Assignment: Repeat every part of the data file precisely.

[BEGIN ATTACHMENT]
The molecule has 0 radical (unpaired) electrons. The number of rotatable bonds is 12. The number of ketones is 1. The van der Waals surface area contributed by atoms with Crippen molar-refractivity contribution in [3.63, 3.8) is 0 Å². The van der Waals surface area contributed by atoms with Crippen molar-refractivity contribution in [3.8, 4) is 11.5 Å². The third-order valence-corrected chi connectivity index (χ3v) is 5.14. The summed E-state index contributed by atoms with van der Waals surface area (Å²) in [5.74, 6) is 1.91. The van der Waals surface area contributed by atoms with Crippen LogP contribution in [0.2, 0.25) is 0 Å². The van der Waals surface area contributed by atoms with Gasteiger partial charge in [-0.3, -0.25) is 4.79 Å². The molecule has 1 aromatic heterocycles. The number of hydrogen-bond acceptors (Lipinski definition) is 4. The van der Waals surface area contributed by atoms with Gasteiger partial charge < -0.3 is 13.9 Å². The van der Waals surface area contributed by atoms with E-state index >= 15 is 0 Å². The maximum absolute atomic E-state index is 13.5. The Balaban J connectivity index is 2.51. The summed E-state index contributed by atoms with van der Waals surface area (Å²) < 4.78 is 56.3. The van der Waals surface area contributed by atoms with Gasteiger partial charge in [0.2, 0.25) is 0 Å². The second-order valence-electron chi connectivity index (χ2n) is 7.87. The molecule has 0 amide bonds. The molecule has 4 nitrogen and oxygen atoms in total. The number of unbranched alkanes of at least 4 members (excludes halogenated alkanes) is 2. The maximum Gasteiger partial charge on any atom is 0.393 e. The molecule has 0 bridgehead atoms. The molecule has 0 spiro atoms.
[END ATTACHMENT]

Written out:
The molecule has 0 radical (unpaired) electrons. The number of rotatable bonds is 12. The number of ketones is 1. The van der Waals surface area contributed by atoms with Crippen molar-refractivity contribution in [3.63, 3.8) is 0 Å². The van der Waals surface area contributed by atoms with Crippen molar-refractivity contribution in [3.8, 4) is 11.5 Å². The third-order valence-corrected chi connectivity index (χ3v) is 5.14. The summed E-state index contributed by atoms with van der Waals surface area (Å²) in [5.74, 6) is 1.91. The van der Waals surface area contributed by atoms with Crippen LogP contribution in [0.2, 0.25) is 0 Å². The van der Waals surface area contributed by atoms with Gasteiger partial charge in [-0.3, -0.25) is 4.79 Å². The molecule has 1 aromatic heterocycles. The number of hydrogen-bond acceptors (Lipinski definition) is 4. The van der Waals surface area contributed by atoms with Gasteiger partial charge < -0.3 is 13.9 Å². The van der Waals surface area contributed by atoms with E-state index >= 15 is 0 Å². The maximum absolute atomic E-state index is 13.5. The Balaban J connectivity index is 2.51. The summed E-state index contributed by atoms with van der Waals surface area (Å²) < 4.78 is 56.3. The van der Waals surface area contributed by atoms with Gasteiger partial charge in [0.2, 0.25) is 0 Å². The second-order valence-electron chi connectivity index (χ2n) is 7.87. The molecule has 0 amide bonds. The molecule has 4 nitrogen and oxygen atoms in total. The number of unbranched alkanes of at least 4 members (excludes halogenated alkanes) is 2. The maximum Gasteiger partial charge on any atom is 0.393 e. The molecule has 0 bridgehead atoms. The molecule has 0 spiro atoms.